Chapter 27


As time went on I became more and more puzzled about my parents.

It seemed as if they had lived in a vacuum, and I had question upon question I wished I could ask them. Why did they leave me in an orphanage? Why didn’t someone come to get me? Are they really dead?

The questions seemed to pile up. I was becoming increasingly frustrated because I didn’t have any answers. None that made sense, anyway.

As far as I could tell, Lukas and Rosalie Döhm were brilliant business people. Everyone at DöhmCorp and in corporate circles spoke well of them, and they had put in place a mechanism that ensured that the company had run efficiently for ten years without them. Arden, and several other people, had told me how much they had loved me.

Why, then, did they seem to have no friends? Why did they apparently abandon me?

UGH! It all got too much for me. One day Darm found me on my bed, curled up in a foetal position, sobbing.

He consoled me as best he could, by simply hugging me until I calmed down. Then he encouraged me to talk, and I poured out the questions that had prompted the breakdown. We didn’t find any answers, but it did feel better to share what I was feeling. Marcus and Julia, as always, were empathic and supportive. They suggested that I wait to see what the future brought. “Most problems have a way of working themselves out,” Marcus said.

A few weeks later, I found a glimmer of hope. I was showing Darm some pictures in the album my mother had compiled when I remembered a couple of things from the day Arden had given me the album.

What had he said? We had been sitting in the kitchen at Yoso’s house. I had asked Arden what my parents were like, because my memories of them were so scanty they were little better than no memories at all.

“Oh, they were wonderful people. They were warm and caring, and they both doted on you.” In another conversation later, he had elaborated. “They were open and friendly towards people, no matter what their status, and they made everyone feel comfortable around them. They had a lot of friends, and there was always someone visiting here. You’d never have known they were so wealthy. They never flashed their money around, and never once did I see them look down on someone because he had less money than they did.” He took a deep breath, “In fact, I often saw them help people who had fallen on hard times. A few times they allowed people to stay here until they got on their feet again. That’s what they were like, Lucien.”

At the time I had nodded my thanks and we’d passed on to other topics. Now, however, I thought back to what Arden had said. His description of my mother and father tallied with those I had heard from others, but thinking about what he had said raised more questions.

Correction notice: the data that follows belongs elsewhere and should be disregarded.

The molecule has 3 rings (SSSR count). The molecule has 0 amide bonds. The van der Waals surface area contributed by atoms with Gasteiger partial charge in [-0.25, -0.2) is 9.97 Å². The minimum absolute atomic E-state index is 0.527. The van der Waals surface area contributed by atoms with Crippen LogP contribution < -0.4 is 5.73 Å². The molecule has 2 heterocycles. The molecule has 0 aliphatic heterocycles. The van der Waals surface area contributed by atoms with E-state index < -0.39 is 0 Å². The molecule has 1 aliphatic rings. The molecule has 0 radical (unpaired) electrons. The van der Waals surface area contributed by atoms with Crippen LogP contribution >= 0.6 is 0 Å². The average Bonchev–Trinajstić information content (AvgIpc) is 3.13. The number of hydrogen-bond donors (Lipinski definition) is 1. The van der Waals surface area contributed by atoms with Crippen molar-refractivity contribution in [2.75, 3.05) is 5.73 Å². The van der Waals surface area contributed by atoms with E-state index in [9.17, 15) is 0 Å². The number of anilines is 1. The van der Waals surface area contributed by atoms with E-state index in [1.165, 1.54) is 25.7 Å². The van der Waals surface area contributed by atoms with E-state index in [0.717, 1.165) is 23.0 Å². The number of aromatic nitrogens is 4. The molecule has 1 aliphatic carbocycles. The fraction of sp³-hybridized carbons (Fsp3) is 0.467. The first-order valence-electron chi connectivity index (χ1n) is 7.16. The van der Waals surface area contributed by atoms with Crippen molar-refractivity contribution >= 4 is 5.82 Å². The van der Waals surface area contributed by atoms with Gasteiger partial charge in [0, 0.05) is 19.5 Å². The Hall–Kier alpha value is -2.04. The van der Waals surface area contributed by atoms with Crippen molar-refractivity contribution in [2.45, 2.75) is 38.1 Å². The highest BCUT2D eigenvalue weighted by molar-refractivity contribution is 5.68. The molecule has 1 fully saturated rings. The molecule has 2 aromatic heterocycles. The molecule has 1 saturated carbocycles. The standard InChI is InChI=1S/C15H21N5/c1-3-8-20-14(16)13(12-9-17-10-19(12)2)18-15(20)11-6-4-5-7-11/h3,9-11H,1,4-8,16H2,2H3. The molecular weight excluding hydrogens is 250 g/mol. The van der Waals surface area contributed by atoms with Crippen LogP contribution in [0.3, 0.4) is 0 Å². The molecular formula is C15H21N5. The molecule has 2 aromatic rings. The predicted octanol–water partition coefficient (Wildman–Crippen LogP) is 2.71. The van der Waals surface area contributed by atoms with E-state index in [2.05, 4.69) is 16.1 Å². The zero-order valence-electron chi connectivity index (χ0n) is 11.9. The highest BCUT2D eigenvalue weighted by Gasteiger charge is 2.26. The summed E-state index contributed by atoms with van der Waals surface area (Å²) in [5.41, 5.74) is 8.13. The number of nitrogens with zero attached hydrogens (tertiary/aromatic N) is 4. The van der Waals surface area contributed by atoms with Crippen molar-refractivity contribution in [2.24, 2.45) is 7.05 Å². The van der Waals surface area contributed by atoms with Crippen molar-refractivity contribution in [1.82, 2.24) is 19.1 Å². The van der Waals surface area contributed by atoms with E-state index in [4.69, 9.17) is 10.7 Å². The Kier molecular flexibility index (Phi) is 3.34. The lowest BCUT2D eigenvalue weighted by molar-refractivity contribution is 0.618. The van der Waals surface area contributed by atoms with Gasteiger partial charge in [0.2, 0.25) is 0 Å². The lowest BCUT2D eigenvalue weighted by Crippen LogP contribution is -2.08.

Where were all the friends he had mentioned? Why had none of them stepped up to take care of me when my parents disappeared? For that matter, why hadn’t Arden? He had lived with us and he had enjoyed my parents’ confidence, so what happened when they disappeared?

It was as if my elders had cut themselves—and me—off from the rest of the world.

Arden had said something else that had puzzled me ever since that day. “When you look through the album,” he’d said, “keep an eye out for your nanny.”

Well, I’d looked through the album several times. My nanny didn’t appear in a single picture. What’s more, I didn’t remember my nanny.

* * *

A few days later Darm and I were sitting cross-legged on his bed, playing a computer game on his huge screen. For a change, I was winning. Then things took an odd turn.

“Got it!” Darm cried, suddenly. “Why didn’t we see that before?” He set down his game controller, effectively allowing me to win. That in itself was odd. Darm was intensely competitive when we played games.

“See what?” I asked, wondering what he was going on about, and what was important enough for him to concede a game.

“What your parents did before they disappeared.”

“Huh? What do you mean?”

“Well, everyone says they were caring parents who loved you deeply, right?”

I nodded.

“And then they dumped you in an orphanage, where you were incarcerated for ten years.”

I nodded again. I loved Darm’s use of weird words. I couldn’t help smiling, though, because the word incarcerated felt appropriate.

“What did they also do when they dumped you there?”

“Uh… provided money for my keep?”

He rolled his eyes. Apparently I was being dense again. “Yes, they did that, but what else? Who was it who lived in the orphanage for all those years?”

I looked askance at him. That answer was obvious. “Echo Men–” My mind suddenly clicked into gear. “Oh. They gave me a new identity?”

“Bingo!” He grinned. “You’re getting better!”

I thumped him on the shoulder.

“With a new identity, and apparently nothing to link you to them or your past life, you were safe. They hid you in plain sight! We already know they might have been aware that they were in danger. I’m guessing that they took steps to ensure your safety, and your survival, if anything happened to them.”

“Wow!” I fell back on the bed, my mind reeling. “That still leaves a lot of questions, though.”

“Yes, but it answers the biggie—the one you’ve been most worried about—doesn’t it?”

I closed my eyes to stop the tears escaping. I had to take several deep breaths before I could respond. “They… they… didn’t abandon me. They really did still love me.”

“Yep. They’re heroes, not villains.” Darm pulled me into a hug and I cried my eyes out.

A day or two later I was showing Julia the album. She unwittingly solved the mystery of the nanny.

“Your parents look so happy in every one of these photos,” she said. “Obviously, they were hands-on parents. No nannies for them!”

I hit myself on the forehead. “Oh! Duh!”

Julia looked at me. “What is it?”

“Something Arden said the day he gave me the album. It’s been bugging me ever since.” I laughed. “Arden was messing with me. ‘There’s one thing that will tell you a lot about your parents’, he said, then he added ‘As you look through that album, keep an eye out for your nanny.’

“There’s not a single photo of my nanny in there, and I couldn’t work out what on earth Arden was going on about. Now I know… there was no nanny! When it came to caring for me my parents did everything themselves.” I shook my head. “I could kill Arden!”